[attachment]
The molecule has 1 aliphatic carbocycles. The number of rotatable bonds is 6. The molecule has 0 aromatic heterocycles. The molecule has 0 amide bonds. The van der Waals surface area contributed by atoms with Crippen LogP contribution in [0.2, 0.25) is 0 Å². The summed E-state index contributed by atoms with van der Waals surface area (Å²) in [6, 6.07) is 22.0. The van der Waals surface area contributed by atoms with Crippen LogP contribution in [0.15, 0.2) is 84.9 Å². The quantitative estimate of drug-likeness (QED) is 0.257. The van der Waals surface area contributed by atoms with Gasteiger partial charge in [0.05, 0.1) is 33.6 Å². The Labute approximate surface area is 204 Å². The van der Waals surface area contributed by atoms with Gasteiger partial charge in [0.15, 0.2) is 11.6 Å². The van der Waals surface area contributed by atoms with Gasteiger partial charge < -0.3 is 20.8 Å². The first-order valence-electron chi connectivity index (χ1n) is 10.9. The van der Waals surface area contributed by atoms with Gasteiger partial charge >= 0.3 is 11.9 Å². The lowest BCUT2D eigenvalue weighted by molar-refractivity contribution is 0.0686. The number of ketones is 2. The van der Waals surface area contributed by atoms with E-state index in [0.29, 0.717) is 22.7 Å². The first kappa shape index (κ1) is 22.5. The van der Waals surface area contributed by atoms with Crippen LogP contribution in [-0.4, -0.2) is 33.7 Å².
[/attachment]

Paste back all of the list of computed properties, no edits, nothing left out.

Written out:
The molecule has 1 aliphatic carbocycles. The number of rotatable bonds is 6. The molecule has 0 aromatic heterocycles. The molecule has 0 amide bonds. The van der Waals surface area contributed by atoms with Crippen LogP contribution in [0.2, 0.25) is 0 Å². The summed E-state index contributed by atoms with van der Waals surface area (Å²) in [6, 6.07) is 22.0. The van der Waals surface area contributed by atoms with Crippen LogP contribution in [0.15, 0.2) is 84.9 Å². The quantitative estimate of drug-likeness (QED) is 0.257. The van der Waals surface area contributed by atoms with Gasteiger partial charge in [0.05, 0.1) is 33.6 Å². The Labute approximate surface area is 204 Å². The van der Waals surface area contributed by atoms with Gasteiger partial charge in [0.15, 0.2) is 11.6 Å². The van der Waals surface area contributed by atoms with Gasteiger partial charge < -0.3 is 20.8 Å². The first-order valence-electron chi connectivity index (χ1n) is 10.9. The van der Waals surface area contributed by atoms with Gasteiger partial charge >= 0.3 is 11.9 Å². The lowest BCUT2D eigenvalue weighted by molar-refractivity contribution is 0.0686. The number of ketones is 2. The van der Waals surface area contributed by atoms with E-state index in [0.29, 0.717) is 22.7 Å². The first kappa shape index (κ1) is 22.5. The van der Waals surface area contributed by atoms with Crippen LogP contribution in [-0.4, -0.2) is 33.7 Å².